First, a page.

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Advantages of blockchain for science and technology: Q&A (Includes interview)

According to a recent review in the science journal Nature, blockchain could lend security measures to the scientific process. An example cited is how blockchain can enhance reproducibility and the peer review process by creating incorruptible data trails. According to Dr. Axel Schumacher, blockchain will introduce three key principles collaboration, openness, and integrity. When harnessed with the potential of artificial intelligence, blockchain will help to accelerate the scientific process.

Digital Journal caught up with Dr. Schumacher to discover more.

Digital Journal: How important is blockchain now, in relation to business?

Dr. Axel Schumacher: Blockchain technology has the potential to revolutionize not just one, but a whole set of industries spanning from every corner of the global business world. Blockchain is driving businesses to re-think existing business models, re-examine opportunities that were previously thought non-profitable, and facilitates significant innovation. Companies that adopt this technology can generate more revenue and bolster longevity and trust with today’s digital-age customers, ensuring their place and importance in the formative digital economy, today and in the long-term future.

Not surprisingly, billions of dollars are being invested in blockchain, and some of the smartest people on the planet are engaged in understanding how this technology can revolutionize businesses and society. The first large-scale changes will be noticeable in enterprises run by centralized institutions and bureaucracies — like banks and capital markets, clearing houses and government authorities.

DJ: How will this disrupt healthcare?

Dr. Schumacher: The other vertical that will see significant disruption is healthcare. Here, blockchain could be the answer to many problems that plague our unsustainable healthcare systems. Blockchain will help place the patient at the center of the healthcare ecosystem and to increase the security, auditability, privacy, and interoperability of sensitive health data.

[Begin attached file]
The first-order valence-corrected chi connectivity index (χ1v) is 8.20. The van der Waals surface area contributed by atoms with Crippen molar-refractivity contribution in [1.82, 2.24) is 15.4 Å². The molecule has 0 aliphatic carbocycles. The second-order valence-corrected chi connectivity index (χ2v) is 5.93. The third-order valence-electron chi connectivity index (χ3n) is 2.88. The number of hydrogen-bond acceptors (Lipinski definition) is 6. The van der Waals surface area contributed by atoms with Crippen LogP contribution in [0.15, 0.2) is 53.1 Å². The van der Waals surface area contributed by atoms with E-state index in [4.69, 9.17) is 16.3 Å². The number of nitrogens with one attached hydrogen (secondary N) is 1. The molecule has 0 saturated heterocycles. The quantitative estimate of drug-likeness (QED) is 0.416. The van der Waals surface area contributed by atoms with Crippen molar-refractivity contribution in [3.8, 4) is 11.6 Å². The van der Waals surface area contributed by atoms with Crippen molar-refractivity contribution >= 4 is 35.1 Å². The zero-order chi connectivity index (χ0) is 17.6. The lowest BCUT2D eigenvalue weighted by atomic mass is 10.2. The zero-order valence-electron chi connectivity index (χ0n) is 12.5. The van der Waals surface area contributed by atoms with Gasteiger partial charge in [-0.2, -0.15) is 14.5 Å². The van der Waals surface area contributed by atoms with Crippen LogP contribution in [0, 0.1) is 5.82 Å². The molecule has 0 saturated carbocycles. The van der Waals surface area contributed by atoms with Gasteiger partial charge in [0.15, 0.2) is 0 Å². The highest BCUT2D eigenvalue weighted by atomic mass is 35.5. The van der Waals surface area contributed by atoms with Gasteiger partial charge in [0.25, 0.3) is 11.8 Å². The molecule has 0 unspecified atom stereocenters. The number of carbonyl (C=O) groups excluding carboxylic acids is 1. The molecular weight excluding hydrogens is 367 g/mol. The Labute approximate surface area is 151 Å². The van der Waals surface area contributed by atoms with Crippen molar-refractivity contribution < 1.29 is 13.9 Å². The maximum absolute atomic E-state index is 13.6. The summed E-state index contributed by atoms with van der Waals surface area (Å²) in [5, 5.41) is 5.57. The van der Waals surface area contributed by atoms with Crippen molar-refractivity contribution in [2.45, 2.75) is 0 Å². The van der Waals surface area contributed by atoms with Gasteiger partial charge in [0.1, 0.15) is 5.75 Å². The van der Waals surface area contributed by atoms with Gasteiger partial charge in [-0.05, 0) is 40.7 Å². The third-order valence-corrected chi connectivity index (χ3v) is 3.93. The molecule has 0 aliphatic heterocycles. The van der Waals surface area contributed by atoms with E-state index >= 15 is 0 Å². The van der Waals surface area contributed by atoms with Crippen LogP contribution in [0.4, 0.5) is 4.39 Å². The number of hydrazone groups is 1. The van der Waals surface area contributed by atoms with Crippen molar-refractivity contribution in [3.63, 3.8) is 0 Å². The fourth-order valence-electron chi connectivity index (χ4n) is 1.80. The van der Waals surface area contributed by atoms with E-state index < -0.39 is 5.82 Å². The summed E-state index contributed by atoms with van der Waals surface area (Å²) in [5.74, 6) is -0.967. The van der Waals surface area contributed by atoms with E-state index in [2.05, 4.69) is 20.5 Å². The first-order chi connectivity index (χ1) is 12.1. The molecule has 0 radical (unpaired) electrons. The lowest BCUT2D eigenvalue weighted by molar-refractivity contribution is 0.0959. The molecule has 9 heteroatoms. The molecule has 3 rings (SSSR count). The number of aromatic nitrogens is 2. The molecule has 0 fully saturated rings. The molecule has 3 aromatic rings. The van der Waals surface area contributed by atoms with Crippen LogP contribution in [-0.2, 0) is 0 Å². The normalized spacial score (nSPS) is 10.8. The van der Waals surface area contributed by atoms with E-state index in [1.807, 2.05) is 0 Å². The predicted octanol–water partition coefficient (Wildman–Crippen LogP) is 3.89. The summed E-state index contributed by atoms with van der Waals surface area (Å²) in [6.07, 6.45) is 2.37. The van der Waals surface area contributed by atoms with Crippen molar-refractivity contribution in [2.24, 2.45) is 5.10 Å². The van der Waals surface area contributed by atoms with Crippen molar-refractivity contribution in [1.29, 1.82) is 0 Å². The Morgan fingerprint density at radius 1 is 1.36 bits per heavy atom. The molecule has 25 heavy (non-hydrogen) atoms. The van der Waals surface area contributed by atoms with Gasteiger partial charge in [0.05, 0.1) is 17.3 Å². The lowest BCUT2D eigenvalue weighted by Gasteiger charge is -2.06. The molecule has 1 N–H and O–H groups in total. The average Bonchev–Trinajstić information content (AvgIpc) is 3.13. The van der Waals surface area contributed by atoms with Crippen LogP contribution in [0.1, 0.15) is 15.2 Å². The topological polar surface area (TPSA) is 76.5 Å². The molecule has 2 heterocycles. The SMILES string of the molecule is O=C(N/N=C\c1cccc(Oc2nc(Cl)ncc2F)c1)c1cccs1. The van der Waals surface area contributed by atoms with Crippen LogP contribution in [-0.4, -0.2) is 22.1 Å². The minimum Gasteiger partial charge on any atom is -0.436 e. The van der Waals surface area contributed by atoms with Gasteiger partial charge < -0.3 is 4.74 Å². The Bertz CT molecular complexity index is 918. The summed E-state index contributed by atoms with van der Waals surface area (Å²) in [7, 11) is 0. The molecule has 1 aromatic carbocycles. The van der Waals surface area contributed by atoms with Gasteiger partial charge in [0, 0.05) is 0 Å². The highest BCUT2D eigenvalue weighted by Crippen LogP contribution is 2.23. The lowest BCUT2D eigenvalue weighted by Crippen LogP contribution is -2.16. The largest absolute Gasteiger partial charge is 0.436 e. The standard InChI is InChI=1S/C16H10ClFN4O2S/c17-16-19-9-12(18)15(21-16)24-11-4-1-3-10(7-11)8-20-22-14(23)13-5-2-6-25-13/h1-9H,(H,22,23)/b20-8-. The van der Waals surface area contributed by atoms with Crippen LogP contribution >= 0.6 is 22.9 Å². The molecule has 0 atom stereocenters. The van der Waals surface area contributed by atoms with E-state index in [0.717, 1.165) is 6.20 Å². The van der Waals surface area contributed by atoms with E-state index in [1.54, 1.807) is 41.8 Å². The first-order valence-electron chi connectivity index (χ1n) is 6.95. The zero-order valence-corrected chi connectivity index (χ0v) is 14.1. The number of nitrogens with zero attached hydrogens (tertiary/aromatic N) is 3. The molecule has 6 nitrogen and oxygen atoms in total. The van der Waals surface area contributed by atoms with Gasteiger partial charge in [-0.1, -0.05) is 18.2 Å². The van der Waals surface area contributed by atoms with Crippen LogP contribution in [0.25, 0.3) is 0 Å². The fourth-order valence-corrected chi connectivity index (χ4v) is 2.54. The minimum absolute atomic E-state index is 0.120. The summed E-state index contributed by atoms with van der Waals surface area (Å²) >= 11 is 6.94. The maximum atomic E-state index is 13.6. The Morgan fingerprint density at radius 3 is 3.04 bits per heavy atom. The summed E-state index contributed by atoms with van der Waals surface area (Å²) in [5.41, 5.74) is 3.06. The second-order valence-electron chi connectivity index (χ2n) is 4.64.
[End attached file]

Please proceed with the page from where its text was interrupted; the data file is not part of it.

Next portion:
Using distributed ledger technology, healthcare can be based on a set of new principles – collaboration, openness, and integrity, whereby people co-create their own data with full transparency, access, and control. Already, many innovative startups are working on areas such as healthcare data management solutions, pharma supply chain, reducing the administrative burden on insurers and healthcare providers, improving clinical trials, genomics, and precision medicine applications.

DJ: What about science and technology in particular?

Dr. Schumacher: Historically, scientific insight and technological advances were always a driver for business and the development of our species. This kind of impact will increase in scale and speed as technology impacts almost everything, such as the environment, businesses, people and the society as a whole. The exponential rate at which technology is developing, adapting, and mutating is so fast that most people will be overwhelmed in a tidal wave of progress.

DJ: What are the risks of not adapting?

Dr. Schumacher: Businesses that fail to change are going to find themselves left behind while the savvy ones who learn to keep up will reap the rewards. Some of the biggest disruptors will be genomics, blockchain, artificial intelligence, cybernetic implants, augmented reality, big data, and robotics. Particularly AI-enabled healthcare will be cost-effective and much better than existing healthcare services, that people will forgo traditional medical care in favor of these innovative options.

In a follow-up interview, Dr. Axel Schumacher discussed how his company Shivom, together with the firm SingularityNet, will combine blockchain, AI, and genomic research to achieve advanced, personalized medical analytics. See: “Q&A: Blockchain-based platform for largest genomic data hub.”

Written By

Dr. Tim Sandle is Digital Journal's Editor-at-Large for science news. Tim specializes in science, technology, environmental, and health journalism. He is additionally a practising microbiologist; and an author. He is also interested in history, politics and current affairs.

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